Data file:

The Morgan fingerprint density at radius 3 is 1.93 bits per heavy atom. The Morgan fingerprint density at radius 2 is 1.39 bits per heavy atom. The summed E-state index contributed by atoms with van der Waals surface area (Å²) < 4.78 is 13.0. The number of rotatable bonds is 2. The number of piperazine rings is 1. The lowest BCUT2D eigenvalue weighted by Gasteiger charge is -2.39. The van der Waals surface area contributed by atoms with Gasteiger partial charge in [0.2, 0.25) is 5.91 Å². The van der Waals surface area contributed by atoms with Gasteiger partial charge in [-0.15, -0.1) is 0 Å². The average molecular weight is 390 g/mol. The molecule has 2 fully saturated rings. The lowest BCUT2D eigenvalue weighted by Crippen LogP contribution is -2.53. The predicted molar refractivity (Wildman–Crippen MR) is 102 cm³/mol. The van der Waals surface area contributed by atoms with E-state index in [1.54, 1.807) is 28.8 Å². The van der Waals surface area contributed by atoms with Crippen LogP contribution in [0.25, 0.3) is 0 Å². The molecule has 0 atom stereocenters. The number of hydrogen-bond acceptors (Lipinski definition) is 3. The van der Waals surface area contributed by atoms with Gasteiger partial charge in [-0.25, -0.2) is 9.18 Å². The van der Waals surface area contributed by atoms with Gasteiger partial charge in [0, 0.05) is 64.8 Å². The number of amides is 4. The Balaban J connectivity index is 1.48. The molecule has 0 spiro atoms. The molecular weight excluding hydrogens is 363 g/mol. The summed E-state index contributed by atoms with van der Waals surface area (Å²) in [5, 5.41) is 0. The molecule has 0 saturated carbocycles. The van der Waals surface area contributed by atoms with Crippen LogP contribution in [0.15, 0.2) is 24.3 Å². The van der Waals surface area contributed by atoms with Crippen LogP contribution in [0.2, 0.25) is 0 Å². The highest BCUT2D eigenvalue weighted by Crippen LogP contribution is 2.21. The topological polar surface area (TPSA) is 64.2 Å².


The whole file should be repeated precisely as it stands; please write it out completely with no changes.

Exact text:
The Morgan fingerprint density at radius 3 is 1.93 bits per heavy atom. The Morgan fingerprint density at radius 2 is 1.39 bits per heavy atom. The summed E-state index contributed by atoms with van der Waals surface area (Å²) < 4.78 is 13.0. The number of rotatable bonds is 2. The number of piperazine rings is 1. The lowest BCUT2D eigenvalue weighted by Gasteiger charge is -2.39. The van der Waals surface area contributed by atoms with Gasteiger partial charge in [0.2, 0.25) is 5.91 Å². The van der Waals surface area contributed by atoms with Gasteiger partial charge in [-0.15, -0.1) is 0 Å². The average molecular weight is 390 g/mol. The molecule has 2 fully saturated rings. The lowest BCUT2D eigenvalue weighted by Crippen LogP contribution is -2.53. The predicted molar refractivity (Wildman–Crippen MR) is 102 cm³/mol. The van der Waals surface area contributed by atoms with E-state index in [1.54, 1.807) is 28.8 Å². The van der Waals surface area contributed by atoms with Crippen LogP contribution in [0.25, 0.3) is 0 Å². The molecule has 0 atom stereocenters. The number of hydrogen-bond acceptors (Lipinski definition) is 3. The van der Waals surface area contributed by atoms with Gasteiger partial charge in [-0.25, -0.2) is 9.18 Å². The van der Waals surface area contributed by atoms with Gasteiger partial charge in [0, 0.05) is 64.8 Å². The number of amides is 4. The Balaban J connectivity index is 1.48. The molecule has 0 spiro atoms. The molecular weight excluding hydrogens is 363 g/mol. The summed E-state index contributed by atoms with van der Waals surface area (Å²) in [5, 5.41) is 0. The molecule has 0 saturated carbocycles. The van der Waals surface area contributed by atoms with Crippen LogP contribution in [0.15, 0.2) is 24.3 Å². The van der Waals surface area contributed by atoms with Crippen LogP contribution in [0.2, 0.25) is 0 Å². The highest BCUT2D eigenvalue weighted by Crippen LogP contribution is 2.21. The topological polar surface area (TPSA) is 64.2 Å².